Unexamined Lives

The story of the 20th century as lived by residents in the Derbyshire village of Borrowash

By

All the World’s a Stage – Eric Highton

Eric Highton was born on 20th April 1925 at No 2, Elm Street, Borrowash. It is still his home, although the interior has undergone some necessary 20th century refinements to heating and water systems.

He was the youngest son of Elijah, and Mabel from Sheffield. Elijah, known as ‘Lidge’ came from a farming background and met Mabel during a hospital stay, prior to being invalided out of the First World Ward They married in 1999 at Sheffield Cathedral; moved to Borrowash and Elijah switched from farming to factory work at British Celanese. A daughter died in infancy and eldest son Donald was born in 1922.

Like Eric, Donald made a life-long home in Borrowash, working first at Barron’s Nurseries and then running an electrical shop in the village.

Elijah Highton joined the local Labour Party and his youngest son, Eric could be seen from an early age delivering pamphlets in the village and cycling between Committee Rooms and Polling Stations on Election Days.

A back story that would scarcely grace a postage stamp is more than most people know about Eric Highton – although there is scarcely a resident in Borrowash who has not encountered him in public persona: school governor; local politician; supporter of community projects; amateur thespian…

He has made his mark on Borrowash – but if it has left its traces upon him we don’t know and he isn’t saying.

Eric Highton is a man who retains not a single personal photograph; no family groups; no work-place snaps – and the pictures gleaned from friends and acquaintances are from later life with their subject in a public setting.

The private individual remains, by choice, resolutely offstage.

A little bit of my life in the way of theatre, amateur dramatics and so on. It’s quite interesting really because I started as soon as I went to school at five years old and played the part of a pirate in the Christmas play. It started from that time and I went through primary school and developed a little theatre group. We had plays in the shed; in the little back yard. Charged them a ha’penny to go in and at the interval sent someone over to Nadin’s sweet shop and they bought ha’penny bars of chocolate and from there it gradually developed.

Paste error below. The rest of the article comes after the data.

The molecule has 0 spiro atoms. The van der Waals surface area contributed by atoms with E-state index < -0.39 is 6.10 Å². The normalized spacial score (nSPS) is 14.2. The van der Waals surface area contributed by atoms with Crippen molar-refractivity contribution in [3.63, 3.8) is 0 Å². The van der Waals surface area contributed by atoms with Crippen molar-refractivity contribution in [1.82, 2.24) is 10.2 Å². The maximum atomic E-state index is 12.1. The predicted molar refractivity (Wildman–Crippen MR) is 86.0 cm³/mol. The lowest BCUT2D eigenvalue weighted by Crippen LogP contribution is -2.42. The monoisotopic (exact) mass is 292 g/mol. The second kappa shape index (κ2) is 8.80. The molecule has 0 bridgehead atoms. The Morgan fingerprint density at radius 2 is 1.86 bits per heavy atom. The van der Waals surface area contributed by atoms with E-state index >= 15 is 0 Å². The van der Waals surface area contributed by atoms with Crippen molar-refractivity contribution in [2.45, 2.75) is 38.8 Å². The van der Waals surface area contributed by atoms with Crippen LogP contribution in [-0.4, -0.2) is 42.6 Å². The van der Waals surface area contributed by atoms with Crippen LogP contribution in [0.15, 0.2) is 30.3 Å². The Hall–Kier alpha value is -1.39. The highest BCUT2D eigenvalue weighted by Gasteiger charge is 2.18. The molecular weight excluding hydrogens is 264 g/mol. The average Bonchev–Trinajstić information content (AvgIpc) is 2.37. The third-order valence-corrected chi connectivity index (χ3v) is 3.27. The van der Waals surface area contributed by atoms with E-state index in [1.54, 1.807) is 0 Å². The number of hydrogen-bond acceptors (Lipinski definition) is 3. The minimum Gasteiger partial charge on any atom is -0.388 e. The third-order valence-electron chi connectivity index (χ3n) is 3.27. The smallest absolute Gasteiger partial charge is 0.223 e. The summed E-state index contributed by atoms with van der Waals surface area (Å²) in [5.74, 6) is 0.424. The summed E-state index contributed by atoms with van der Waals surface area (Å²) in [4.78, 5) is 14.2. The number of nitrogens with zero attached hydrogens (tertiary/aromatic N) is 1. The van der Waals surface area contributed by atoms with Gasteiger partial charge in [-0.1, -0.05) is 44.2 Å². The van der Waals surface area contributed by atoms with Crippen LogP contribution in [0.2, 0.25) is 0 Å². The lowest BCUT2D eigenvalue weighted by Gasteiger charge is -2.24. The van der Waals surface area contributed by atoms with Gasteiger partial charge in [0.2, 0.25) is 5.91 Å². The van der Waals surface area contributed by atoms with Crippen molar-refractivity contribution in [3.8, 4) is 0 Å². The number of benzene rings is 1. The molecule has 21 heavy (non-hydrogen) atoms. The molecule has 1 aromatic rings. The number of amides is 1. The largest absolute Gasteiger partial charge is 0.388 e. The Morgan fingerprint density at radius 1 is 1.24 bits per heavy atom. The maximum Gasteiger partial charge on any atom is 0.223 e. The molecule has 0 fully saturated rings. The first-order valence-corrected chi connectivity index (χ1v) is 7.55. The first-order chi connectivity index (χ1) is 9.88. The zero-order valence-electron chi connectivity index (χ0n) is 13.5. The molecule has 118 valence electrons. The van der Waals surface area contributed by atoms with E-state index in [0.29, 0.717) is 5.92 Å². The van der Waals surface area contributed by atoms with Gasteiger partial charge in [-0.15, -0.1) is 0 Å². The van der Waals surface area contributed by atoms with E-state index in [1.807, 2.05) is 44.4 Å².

Eric’s reminiscences begin with an account of amateur theatricals at his Borrowash Primary School; the domain of the redoubtable Miss Johns sisters.

The reign of the Miss Johns can be described at the very least as controversial; and to this day their supporters and detractors are equally passionate – their methods were either inspirationalor verging upon child abuse depending upon whom Unexamined Lives talked to.

Eric, like his contemporary, Tom Matchett remains a fan:

They were wonderful teachers in the old way and many people benefitted from their standards of education. Then teachers were regarded as being rather special – there was none of that ‘Jack’ or ‘Bill’ first name stuff that you get nowadays.

The two Miss Johns wouldn’t tolerate any kind of indiscipline; mucking about and so onThey used to put more emphasis on education for life and while it was a bit straight – laced; you can only do this and you shouldn’t do that; they did teach you to respect your parents.

School facilities were primitive with toilets at the end of the outside yard but to Eric it was allwonderful really – from the sympathetic Miss Williams; sorely missed on her return to Wales, to ‘Titch’ Johns, bowling up a storm on a field that doubled as a cricket pitch:

She was a bit unusual for a woman then …she used to bowl and bowl quite well. We played cricket and actually, she couldn’t bowl me out and I got fifty and she bought me a little green cap. I should love to have that little green cap now because it meant so much; if I’d won the Olympic Games it wouldn’t be any greater than that. But that was what life was like then. Small things that were greatly appreciated.

Eric has been a Governor of his old school for the past 65 years.

Former Parish Clerk, Frank Smith was and remains a gigantic figure for Eric who views him entirely as the sum of his public functions – which were varied and considerable:

Very little has been recorded of Frank Smith, the old Clerk to the Parish, and of course, Frank was quite a character and he was very much involved in a way as I’ve been with theatre and that sort of thing. He was a very good amateur conjurer and he was a very good pantomime dame and of course, Frank was a very good organiser of local events.

Eric’s enthusiasm is evident as he recalls splendid village carnivals courtesy of Frank:

It was an absolutely red letter day in the Parish. They used the old Manor House at one time; the house grounds and they’d get all the bits and go from there. There was no traffic at all so it was quite easy to assemble a lot of people from there. And they used the two fields where the school is now to assemble.

As a youngster, they were wonderful events for me.

People dressed up and decorated their own hand carts. It was a world of the imagination then and no doubt provided an early template for Eric’s own forays into the world of amateur actor-management:

Peter Meakin, you know, the Spondon laddie; he always regarded me as a sort of theatre and producer buff. It was interesting and I enjoyed it.

A Derby Road pub, The Wilmot, doubled up as a make-shift theatre and Eric was overlord of everything; writing, acting, directing and even supervising transport arrangements when the company went on tour: